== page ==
by Michael Wong
Pain control in hospitals using patient-controlled analgesia (PCA) need to be made safer. In this interview with Michael Wong of the Physician-Patient Alliance for Health & Safety (PPAHS), Tim Ritter (Senior Patient Safety Analyst at the Pennsylvania Patient Safety Authority) and Matthew Grissinger (Director, Error Reporting Programs at ISMP) discuss PCA pumps and why reliance on periodic checks by caregivers and pulse oximetry can only catch an adverse event, but not prevent an adverse event from occurring. For patient safety, PPAHS encourages continuous electronic monitoring, including the use of both capnography and pulse oximetry, of all patients using patient-controlled analgesia (PCA).
According to the Institute for Safe Medication Practices (ISMP), the technology and knowledge exist today to prevent errors associated with use of patient-controlled analgesia. As ISMP Vice President Judy Smetzer says, “The solutions are available. We know how to prevent these errors, while preserving the benefits of this patient-centered technology.”
Accordingly, states ISMP President Michael Cohen, “Hospitals need to address the causes of PCA errors now. Appropriate education of patients, family members, and hospital staff is key.”
Despite these statements by ISMP and many other patient safety and medical organizations, questions persist about how often PCA errors occur, whether existing medical practices are sufficient, and what can be done about PCA errors.
So, to answer some of these questions, Michael Wong of the Physician-Patient Alliance for Health & Safety asked Tim Ritter (Senior Patient Safety Analyst at the Pennsylvania Patient Safety Authority) and Matthew Grissinger (Director, Error Reporting Programs at ISMP).
What do you say to people who contend that PCA errors don’t happen frequently and question why you and other organizations are concerned about this issue?
Ritter: “Over the six-year period from June 2004 to May 2010, data collected by Pennsylvania Patient Safety Authority revealed that there were approximately 4,500 reports associated with PCA pumps. Moreover, U.S. Food and Drug Administration’s (FDA) Manufacturer and User Device Experience (MAUDE) database demonstrates that PCA-related device events are three times as likely to result in injury or death as reports of device events involving general-purpose infusion pumps.”
Grissinger: “Honestly, I don’t know of any hospital that questions the problems with the programming of any infusion pump, let alone a PCA pump. If people did question whether these types of events take place they may base that statement purely on not seeing a large number of medication error reports on this problem. But, as we’ve seen in most organizations, error reporting only captures from 4-10% of the actual events that take place in a hospital.”
How do the number of errors with PCA compare with other reported medical errors?
Grissinger: “Since there is a large number of events not reported, it makes it difficult to quantitatively compare one type of a problem with another. Anecdotally I can tell you from the experience of reviewing many medication error reports that there are numerous examples of misprogrammed general infusion pumps that outnumber PCA pumps that are misprogrammed, but that is also a reflection of the vast number of “general” medications programmed on an infusion pump compared to the number of opioids programmed with a PCA pump.”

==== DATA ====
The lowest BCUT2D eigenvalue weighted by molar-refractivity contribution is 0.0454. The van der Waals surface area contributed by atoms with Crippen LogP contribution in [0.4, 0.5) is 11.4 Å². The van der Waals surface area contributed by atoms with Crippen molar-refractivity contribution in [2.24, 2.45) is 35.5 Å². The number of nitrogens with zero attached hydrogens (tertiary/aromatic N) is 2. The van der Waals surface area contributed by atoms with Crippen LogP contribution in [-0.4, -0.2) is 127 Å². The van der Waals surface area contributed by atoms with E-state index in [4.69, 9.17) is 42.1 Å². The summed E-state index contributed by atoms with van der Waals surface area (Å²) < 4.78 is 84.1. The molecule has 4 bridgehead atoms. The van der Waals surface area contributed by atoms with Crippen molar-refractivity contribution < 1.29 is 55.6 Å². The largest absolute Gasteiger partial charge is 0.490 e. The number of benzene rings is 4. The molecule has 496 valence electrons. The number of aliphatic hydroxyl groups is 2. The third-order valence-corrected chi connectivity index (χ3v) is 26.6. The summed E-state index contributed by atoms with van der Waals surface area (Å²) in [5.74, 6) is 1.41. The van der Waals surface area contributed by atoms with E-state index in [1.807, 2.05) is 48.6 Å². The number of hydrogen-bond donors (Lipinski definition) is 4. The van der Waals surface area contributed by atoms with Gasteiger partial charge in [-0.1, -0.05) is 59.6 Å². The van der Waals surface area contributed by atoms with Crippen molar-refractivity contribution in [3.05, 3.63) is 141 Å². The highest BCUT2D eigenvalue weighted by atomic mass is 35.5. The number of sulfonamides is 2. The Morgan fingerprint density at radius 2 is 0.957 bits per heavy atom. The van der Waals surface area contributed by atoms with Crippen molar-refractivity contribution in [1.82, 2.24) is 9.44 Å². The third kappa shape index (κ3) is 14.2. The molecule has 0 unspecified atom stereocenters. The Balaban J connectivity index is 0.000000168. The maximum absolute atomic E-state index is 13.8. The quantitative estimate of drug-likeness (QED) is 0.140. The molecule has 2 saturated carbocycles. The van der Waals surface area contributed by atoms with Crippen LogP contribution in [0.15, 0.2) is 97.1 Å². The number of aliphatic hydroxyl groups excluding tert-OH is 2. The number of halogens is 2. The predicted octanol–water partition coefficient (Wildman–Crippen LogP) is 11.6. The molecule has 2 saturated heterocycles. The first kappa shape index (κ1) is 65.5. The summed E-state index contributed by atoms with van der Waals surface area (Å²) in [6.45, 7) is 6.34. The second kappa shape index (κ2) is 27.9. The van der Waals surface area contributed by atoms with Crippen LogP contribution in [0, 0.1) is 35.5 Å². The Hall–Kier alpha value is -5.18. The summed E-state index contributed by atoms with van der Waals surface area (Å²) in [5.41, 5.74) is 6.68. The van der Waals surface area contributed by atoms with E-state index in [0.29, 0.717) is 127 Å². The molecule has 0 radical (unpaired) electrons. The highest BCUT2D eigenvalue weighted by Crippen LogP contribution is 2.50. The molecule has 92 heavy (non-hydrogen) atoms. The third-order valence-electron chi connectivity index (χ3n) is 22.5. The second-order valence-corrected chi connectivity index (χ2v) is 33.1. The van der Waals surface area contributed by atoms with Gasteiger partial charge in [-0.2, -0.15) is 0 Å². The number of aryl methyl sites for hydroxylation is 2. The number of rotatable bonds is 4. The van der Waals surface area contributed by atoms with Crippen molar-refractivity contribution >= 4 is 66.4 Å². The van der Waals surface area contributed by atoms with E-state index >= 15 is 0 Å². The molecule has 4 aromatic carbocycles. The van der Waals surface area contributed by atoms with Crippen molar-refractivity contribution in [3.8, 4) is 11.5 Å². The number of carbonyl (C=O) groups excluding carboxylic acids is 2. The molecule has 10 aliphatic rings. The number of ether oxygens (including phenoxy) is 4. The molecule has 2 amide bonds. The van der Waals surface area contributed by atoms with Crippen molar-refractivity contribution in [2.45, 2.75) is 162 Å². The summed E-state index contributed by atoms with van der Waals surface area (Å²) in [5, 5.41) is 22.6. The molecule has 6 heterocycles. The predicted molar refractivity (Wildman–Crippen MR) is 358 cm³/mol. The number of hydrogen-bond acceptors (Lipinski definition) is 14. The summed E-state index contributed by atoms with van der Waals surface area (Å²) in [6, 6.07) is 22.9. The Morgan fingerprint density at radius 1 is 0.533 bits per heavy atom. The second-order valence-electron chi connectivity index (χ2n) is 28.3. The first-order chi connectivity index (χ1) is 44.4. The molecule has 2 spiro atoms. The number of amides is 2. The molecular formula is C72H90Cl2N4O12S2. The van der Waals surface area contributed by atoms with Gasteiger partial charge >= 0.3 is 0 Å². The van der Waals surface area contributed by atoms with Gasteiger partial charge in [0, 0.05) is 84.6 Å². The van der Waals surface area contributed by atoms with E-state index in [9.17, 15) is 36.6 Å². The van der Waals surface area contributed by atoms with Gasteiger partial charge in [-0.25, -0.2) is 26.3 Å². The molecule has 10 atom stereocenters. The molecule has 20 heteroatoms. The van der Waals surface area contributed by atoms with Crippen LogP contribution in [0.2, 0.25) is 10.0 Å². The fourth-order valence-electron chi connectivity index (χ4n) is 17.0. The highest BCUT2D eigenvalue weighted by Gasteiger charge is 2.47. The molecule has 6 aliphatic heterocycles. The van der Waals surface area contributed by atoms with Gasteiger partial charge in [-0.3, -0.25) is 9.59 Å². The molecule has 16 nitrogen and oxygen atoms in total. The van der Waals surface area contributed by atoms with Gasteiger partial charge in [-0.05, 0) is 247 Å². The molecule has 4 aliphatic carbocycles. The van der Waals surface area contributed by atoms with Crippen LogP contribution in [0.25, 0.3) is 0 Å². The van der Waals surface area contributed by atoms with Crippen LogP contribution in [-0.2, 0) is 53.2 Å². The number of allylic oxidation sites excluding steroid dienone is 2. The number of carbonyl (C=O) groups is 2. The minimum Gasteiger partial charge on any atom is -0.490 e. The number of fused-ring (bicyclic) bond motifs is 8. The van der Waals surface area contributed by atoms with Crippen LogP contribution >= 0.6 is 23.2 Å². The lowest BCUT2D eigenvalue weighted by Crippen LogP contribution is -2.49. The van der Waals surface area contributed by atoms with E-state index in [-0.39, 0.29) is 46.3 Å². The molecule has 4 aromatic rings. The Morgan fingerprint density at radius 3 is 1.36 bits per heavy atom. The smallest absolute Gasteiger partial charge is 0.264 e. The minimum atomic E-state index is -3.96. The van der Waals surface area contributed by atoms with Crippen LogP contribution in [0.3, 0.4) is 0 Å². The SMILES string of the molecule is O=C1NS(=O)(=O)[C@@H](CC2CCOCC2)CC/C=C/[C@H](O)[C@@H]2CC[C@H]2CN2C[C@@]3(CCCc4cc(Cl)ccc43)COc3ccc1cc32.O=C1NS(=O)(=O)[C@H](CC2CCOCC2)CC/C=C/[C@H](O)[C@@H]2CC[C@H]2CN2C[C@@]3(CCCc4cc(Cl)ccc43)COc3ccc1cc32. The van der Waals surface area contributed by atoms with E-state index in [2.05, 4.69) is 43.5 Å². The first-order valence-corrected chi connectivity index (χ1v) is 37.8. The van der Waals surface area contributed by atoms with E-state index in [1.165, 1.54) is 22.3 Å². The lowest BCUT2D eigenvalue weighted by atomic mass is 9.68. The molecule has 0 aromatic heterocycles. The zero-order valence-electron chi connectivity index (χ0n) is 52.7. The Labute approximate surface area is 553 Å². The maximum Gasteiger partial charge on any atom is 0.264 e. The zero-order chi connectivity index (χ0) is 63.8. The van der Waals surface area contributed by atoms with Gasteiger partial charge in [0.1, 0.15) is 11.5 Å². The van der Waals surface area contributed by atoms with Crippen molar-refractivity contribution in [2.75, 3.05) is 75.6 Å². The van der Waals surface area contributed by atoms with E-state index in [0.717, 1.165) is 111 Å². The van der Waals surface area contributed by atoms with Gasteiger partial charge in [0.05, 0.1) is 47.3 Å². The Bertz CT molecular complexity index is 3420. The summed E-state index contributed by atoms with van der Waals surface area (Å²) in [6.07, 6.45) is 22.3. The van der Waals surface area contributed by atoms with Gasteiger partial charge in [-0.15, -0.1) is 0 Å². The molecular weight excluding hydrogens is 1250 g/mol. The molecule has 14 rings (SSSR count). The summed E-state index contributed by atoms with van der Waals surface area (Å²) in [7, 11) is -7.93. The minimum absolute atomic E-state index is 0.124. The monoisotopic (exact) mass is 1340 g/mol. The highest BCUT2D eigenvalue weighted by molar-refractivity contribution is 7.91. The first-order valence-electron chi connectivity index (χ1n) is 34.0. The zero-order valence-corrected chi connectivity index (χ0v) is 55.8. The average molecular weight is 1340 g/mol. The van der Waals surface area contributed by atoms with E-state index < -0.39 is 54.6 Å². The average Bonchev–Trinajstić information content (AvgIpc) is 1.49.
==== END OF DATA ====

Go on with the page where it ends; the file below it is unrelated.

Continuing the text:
Healthcare facilities often rely upon periodic checks by caregivers and pulse oximetry to ensure patient safety. Why is this not effective enough?
Grissinger: “One reason why it is not effective is that a “periodic check” and pulse oximetry would only catch an error, not prevent the error. ISMP would recommend that nurses have an independent double check (where one person programs the pump and a 2nd nurse independently checks what is programmed). But we’ve seen organizations struggle with this process, for example, finding that extra person to do the check may be difficult with all of the other duties of a nurse.
“Moreover, current standard methods for assessing a patient’s level of consciousness do not take into consideration that overly sedated patients can be aroused and respond to questions. Even though these patients can be aroused for a brief period of time and may in fact be able to speak, they immediately fall back into a state of oversedation. Accordingly, ISMP recommends observing the patient unobtrusively and noting both respiratory rate and depth of respiration in the absence of any stimulus.
“Lastly, there’s too much reliance on pulse oximetry readings, which can offer a false sense of security since oxygen saturation is usually maintained even at low respiratory rates, especially if supplemental oxygen is in place. As ISMP President, Michael Cohen has said, “Capnography measures the end tidal volume of carbon dioxide, which is a more reliable indicator of respiratory depression and has previously been employed in limited areas such as critical care units.”
For more on reducing patient harm from opiates, please go the ISMP’s Medication Safety Alert. In that Alert, ISMP encourages the following – “ Establish guidelines for appropriate monitoring of patients who are receiving opiates, including frequent assessment of the quality of respirations (not just a respiratory rate) and specific signs of oversedation.”
Moreover, in establishing guidelines, ISMP also points out, “ Do not rely on pulse oximetry readings alone to detect opiate toxicity. Use capnography to detect respiratory changes caused by opiates, especially for patients who are at high risk (e.g., patients with sleep apnea, obese patients).”